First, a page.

Hilario,

agree with what has been said.

It also depends on how the organisation (e.g. the PMO) defines the role of the charter within the governance of projects.

I often compare a charter with a birth certificate, and I have not seen a charter change in 40 years.

Sometimes milestones, key stakeholders or other constraints are put into the charter. They are and should be taken over into the project plans, which are owned by the project and under change control. These milestones, names etc represent the status at birth, at the time when the project was chartered. Chartering is a governance act that results in creating a project and approving time/money to be spent on it.

The charter is owned by the performing organisation represented by the sponsor, also this means it is not up to project manager to change it. If the program manager is the sponsor, then they might change the charter, but they better change program plans under change control.

Thomas
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1 reply by KWIYUH MICHAEL WEPNGONG
Apr 14, 2022 8:23 AM
KWIYUH MICHAEL WEPNGONG
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That change is major one and obviously alters the entire project and will surely draw into questioning the validity of the charter.
Apr 13, 2022 10:40 AM
Replying to Thomas Walenta
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Hilario,

agree with what has been said.

It also depends on how the organisation (e.g. the PMO) defines the role of the charter within the governance of projects.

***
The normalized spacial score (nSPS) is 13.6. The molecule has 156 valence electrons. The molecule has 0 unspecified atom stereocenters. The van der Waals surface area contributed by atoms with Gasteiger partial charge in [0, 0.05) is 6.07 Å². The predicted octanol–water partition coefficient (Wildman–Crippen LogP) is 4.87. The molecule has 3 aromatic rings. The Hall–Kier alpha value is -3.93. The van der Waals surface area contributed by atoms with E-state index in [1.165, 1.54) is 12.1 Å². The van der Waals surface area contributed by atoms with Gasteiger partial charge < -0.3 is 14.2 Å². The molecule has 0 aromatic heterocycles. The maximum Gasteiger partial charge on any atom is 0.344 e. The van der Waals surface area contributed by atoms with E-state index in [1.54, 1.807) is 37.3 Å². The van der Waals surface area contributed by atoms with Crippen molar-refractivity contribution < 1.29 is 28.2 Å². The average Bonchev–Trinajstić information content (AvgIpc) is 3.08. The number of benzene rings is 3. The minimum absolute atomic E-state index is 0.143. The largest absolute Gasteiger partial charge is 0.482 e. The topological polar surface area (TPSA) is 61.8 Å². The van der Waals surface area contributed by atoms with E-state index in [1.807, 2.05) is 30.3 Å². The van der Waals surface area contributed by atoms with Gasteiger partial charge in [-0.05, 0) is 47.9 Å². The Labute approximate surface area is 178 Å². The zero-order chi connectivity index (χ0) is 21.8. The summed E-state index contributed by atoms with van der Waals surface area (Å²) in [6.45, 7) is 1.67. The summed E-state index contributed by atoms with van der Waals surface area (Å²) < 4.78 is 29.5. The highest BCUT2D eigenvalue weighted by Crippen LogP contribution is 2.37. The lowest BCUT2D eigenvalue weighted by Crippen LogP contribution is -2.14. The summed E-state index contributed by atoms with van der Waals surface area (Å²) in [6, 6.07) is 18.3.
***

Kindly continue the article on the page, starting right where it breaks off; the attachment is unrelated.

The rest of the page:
I often compare a charter with a birth certificate, and I have not seen a charter change in 40 years.

Sometimes milestones, key stakeholders or other constraints are put into the charter. They are and should be taken over into the project plans, which are owned by the project and under change control. These milestones, names etc represent the status at birth, at the time when the project was chartered. Chartering is a governance act that results in creating a project and approving time/money to be spent on it.

The charter is owned by the performing organisation represented by the sponsor, also this means it is not up to project manager to change it. If the program manager is the sponsor, then they might change the charter, but they better change program plans under change control.

Thomas
That change is major one and obviously alters the entire project and will surely draw into questioning the validity of the charter.
Kwiyuh,

why do you think the entire project is altered?

Besides name changes only some milestones are added ('Does Updating the Milestones impact the documents validity?'). I would not challenge the validity or update the charter for this, as these changes are reflected in up-to-date plans. The charter is owned and issued by the organisation, and it is still there, even if sponsors change.

If indeed the project is questioned, one way would be to stop the project smoothly (making sure all results are captured, even if not complete) and reconsider the business case… and then maybe charter a new project.

Thomas